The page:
ECB: In all translations, there is something gained, something lost, something retained. What, in this case, were each of these things for you (on the scope of the book as a whole)?

MJB: I think what is gained in this new translation is this sense of contemporaneity. The cost of achieving that was that I had to sacrifice, here and there, a strict allegiance to the original. If a reader is already familiar with the original, he or she might be just as distracted by the liberties I’ve chosen to take as I’m distracted by earlier translators’ refusal to take liberties. That said, I worked very hard to adhere to the narrative arc of the poem and to remain faithful within each tercet to what is in the original.

ECB: If you could pick a poet to guide your steps, both in terms of life companion and in terms of poetic guidance, who would it/they be? Who would your Virgil be?

MJB: I wouldn’t want a single poet to guide me. I like being guided by a chorus of poets, each with a strong individual voice. I take permission from the fact that each of those poets devised his or her own way of making a poem. I want to exercise my independence, as much as one can, from those who came before me, as well as from those who are working alongside me. I suppose you could say I’m guided by every poet, every author, I’ve ever read. One poet might guide me toward something, another might guide me away.

ECB: Did you feel any kind of pressure tackling a project such as the Inferno?

MJB: But of course, there was tremendous pressure. Many extraordinarily intelligent and very erudite men—and two women, Jean Hollander in collaboration with her husband Robert Hollander, and Dorothy L. Sayers—have translated the poem; it was nervous-making to place myself in that company. On the other hand, the existence of all those previous excellent translations meant I could do no lasting damage to Dante’s poem. Since the truth of the poem is well established, I felt free to translate it in a slightly new way. As I wrote in my introduction to the volume, I hope my translation will make the poem more approachable to readers who might be reluctant to read a less colloquial version. And I hope that after reading my translation, they’ll seek out others.

On the other hand, the existence of all those previous excellent translations meant I could do no lasting damage to Dante’s poem.

ECB: Do you think the journey of poetry is a divine one?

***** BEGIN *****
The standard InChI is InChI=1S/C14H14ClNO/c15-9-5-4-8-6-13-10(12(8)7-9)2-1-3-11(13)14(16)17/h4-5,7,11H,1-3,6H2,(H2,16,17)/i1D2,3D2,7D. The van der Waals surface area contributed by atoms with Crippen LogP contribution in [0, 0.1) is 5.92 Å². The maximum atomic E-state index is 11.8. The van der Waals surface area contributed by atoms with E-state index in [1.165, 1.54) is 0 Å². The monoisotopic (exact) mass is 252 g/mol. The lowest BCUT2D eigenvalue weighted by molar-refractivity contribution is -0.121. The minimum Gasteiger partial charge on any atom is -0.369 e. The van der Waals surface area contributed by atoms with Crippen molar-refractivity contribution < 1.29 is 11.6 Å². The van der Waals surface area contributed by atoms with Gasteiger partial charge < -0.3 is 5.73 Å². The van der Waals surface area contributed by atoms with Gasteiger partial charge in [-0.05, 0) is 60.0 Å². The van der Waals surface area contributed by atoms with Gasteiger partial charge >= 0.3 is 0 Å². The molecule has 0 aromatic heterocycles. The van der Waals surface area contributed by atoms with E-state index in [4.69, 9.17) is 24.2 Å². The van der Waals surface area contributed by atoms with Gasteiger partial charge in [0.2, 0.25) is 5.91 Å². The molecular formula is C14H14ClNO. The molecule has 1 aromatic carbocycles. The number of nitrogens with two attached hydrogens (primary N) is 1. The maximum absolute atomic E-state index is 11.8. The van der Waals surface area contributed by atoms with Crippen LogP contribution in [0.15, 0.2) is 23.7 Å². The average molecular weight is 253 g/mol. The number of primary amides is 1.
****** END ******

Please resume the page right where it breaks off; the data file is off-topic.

MJB: No, I don’t find the potential for divinity in poetry. I think poetry is a form of play, the way the game of solitaire is a form of play. The difference between poetry and solitaire is that with poetry you play with language and that allows you to encode in the language, and sometimes in the formal arrangement of the words on the page, any number of things you want a reader to know: autobiographic fact, your philosophy of life, your political ideas, your ideas about poetry, your ideas about the poetic past, your ideas about the nature of language itself. Poetry is rich with possibilities. You could, of course, encode in it your ideas about a deity and communicate that to a reader but that’s not the same as having divinity inherent in the genre.

ECB: What sin in poetry do you labor to free yourself from?

MJB: I don’t embrace the notion of sin but if by sin you mean flaw, I’d have to say that what we might think of as a poet’s flaw during his or her lifetime, often becomes the very thing we value about the poetry once the poet is no longer there to annoy us by breaking the so-called rules. Hopkins’s insistent alliteration was seen as a flaw by some of his contemporaries, and by others who followed him; today it defines the extreme music we associate with him, and many of us admire and enjoy that music. The same can be said of Dickinson’s dash. I don’t know what my flaws are but whatever they are, I think they are better left as they are.

ECB: It strikes me that your version of the Inferno is not only a contemporary take on this classic poem, but it is a quintessentially contemporary American take on this classic—supplanting the contemporary American experience to that of Dante’s during his time. Something seems to fascinate you about our time and place. What is it about our culture today that you think is worth preserving by weaving it into the Inferno? What is your relationship to our present?

My relationship to the present is that I live in it and am aware of it. My hope is that by incorporating cultural references from the current era, I’ll effectively collapse the seven hundred years between Dante’s moment and the moment in which this translation was done. This is my way of insisting that Dante’s Inferno is as relevant today as it was when it was first published. Superman, the Lone Ranger, and Dr. Jekyll and Mr. Hyde are definitive figures of American cultural history of the second half of the 20th century and the beginning of the 21st.  I’m not necessarily arguing that these particular figures are worth preserving; they are included because they are elements of a shared American consciousness. As is Bob Dylan, the Rolling Stones and the Beatles. As is Nietzsche, Eliot, and Stephen Colbert. The references constitute a map of my consciousness. I have a reasonable expectation that the map of my consciousness is mirrored in the cultural consciousness of many readers. I’ve tried to merge that contemporary consciousness with Dante’s.

I think poetry is a form of play, the way the game of solitaire is a form of play.

ECB: I liked the liberties you took with this. There is no truer way to process a text than to translate it. It’s the most intimate experience. What were some things you realized about the Inferno as a translator that you might not have noticed previously as a mere reader? Were you always attached to this text? Are you more or less attached now? Are you tired of it or feel even more connected?

MJB: I very much admired the poem before I began the translation. You could say I looked on it with something like intellectual awe. I’ve grown even more appreciative of its intricacies. I understand now how carefully constructed it is, how rich in nuance it is, how funny it is, how well-defined the characters are, how indebted it is to its historical moment and yet how timeless it is. I’m not in the least tired of it. I suspect I never will be.